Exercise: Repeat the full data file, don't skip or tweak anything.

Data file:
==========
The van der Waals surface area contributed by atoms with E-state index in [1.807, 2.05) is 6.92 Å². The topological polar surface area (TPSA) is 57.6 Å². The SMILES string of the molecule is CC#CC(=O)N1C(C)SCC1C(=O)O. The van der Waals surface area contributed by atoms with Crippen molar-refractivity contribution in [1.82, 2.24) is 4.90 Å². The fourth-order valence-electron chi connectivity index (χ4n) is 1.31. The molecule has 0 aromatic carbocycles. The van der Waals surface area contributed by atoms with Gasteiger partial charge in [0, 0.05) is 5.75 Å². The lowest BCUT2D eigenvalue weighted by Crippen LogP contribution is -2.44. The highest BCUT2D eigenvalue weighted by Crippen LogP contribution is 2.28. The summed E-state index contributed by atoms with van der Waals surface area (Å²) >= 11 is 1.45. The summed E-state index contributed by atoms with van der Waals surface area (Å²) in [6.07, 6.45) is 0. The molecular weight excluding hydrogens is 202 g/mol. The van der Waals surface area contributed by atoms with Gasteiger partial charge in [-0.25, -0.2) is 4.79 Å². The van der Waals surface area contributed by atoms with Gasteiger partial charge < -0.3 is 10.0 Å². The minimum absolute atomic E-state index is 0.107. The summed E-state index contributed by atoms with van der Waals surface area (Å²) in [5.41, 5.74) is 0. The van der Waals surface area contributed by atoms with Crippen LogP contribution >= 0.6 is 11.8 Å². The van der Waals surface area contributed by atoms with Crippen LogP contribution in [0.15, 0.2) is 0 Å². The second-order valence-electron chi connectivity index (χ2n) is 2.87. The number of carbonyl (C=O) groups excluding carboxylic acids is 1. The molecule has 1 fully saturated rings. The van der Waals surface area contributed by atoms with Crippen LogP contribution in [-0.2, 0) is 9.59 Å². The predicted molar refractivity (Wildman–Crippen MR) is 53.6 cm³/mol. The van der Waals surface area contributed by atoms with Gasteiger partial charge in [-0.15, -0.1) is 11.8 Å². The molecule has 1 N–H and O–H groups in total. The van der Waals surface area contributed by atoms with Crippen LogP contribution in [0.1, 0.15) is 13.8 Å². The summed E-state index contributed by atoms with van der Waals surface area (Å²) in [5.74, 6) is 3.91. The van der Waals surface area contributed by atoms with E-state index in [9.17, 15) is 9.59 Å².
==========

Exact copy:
The van der Waals surface area contributed by atoms with E-state index in [1.807, 2.05) is 6.92 Å². The topological polar surface area (TPSA) is 57.6 Å². The SMILES string of the molecule is CC#CC(=O)N1C(C)SCC1C(=O)O. The van der Waals surface area contributed by atoms with Crippen molar-refractivity contribution in [1.82, 2.24) is 4.90 Å². The fourth-order valence-electron chi connectivity index (χ4n) is 1.31. The molecule has 0 aromatic carbocycles. The van der Waals surface area contributed by atoms with Gasteiger partial charge in [0, 0.05) is 5.75 Å². The lowest BCUT2D eigenvalue weighted by Crippen LogP contribution is -2.44. The highest BCUT2D eigenvalue weighted by Crippen LogP contribution is 2.28. The summed E-state index contributed by atoms with van der Waals surface area (Å²) >= 11 is 1.45. The summed E-state index contributed by atoms with van der Waals surface area (Å²) in [6.07, 6.45) is 0. The molecular weight excluding hydrogens is 202 g/mol. The van der Waals surface area contributed by atoms with Gasteiger partial charge in [-0.25, -0.2) is 4.79 Å². The van der Waals surface area contributed by atoms with Gasteiger partial charge < -0.3 is 10.0 Å². The minimum absolute atomic E-state index is 0.107. The summed E-state index contributed by atoms with van der Waals surface area (Å²) in [5.41, 5.74) is 0. The van der Waals surface area contributed by atoms with Crippen LogP contribution >= 0.6 is 11.8 Å². The van der Waals surface area contributed by atoms with Crippen LogP contribution in [0.15, 0.2) is 0 Å². The second-order valence-electron chi connectivity index (χ2n) is 2.87. The number of carbonyl (C=O) groups excluding carboxylic acids is 1. The molecule has 1 fully saturated rings. The van der Waals surface area contributed by atoms with Crippen LogP contribution in [-0.2, 0) is 9.59 Å². The predicted molar refractivity (Wildman–Crippen MR) is 53.6 cm³/mol. The van der Waals surface area contributed by atoms with Gasteiger partial charge in [-0.15, -0.1) is 11.8 Å². The molecule has 1 N–H and O–H groups in total. The van der Waals surface area contributed by atoms with Crippen LogP contribution in [0.1, 0.15) is 13.8 Å². The summed E-state index contributed by atoms with van der Waals surface area (Å²) in [5.74, 6) is 3.91. The van der Waals surface area contributed by atoms with E-state index in [9.17, 15) is 9.59 Å².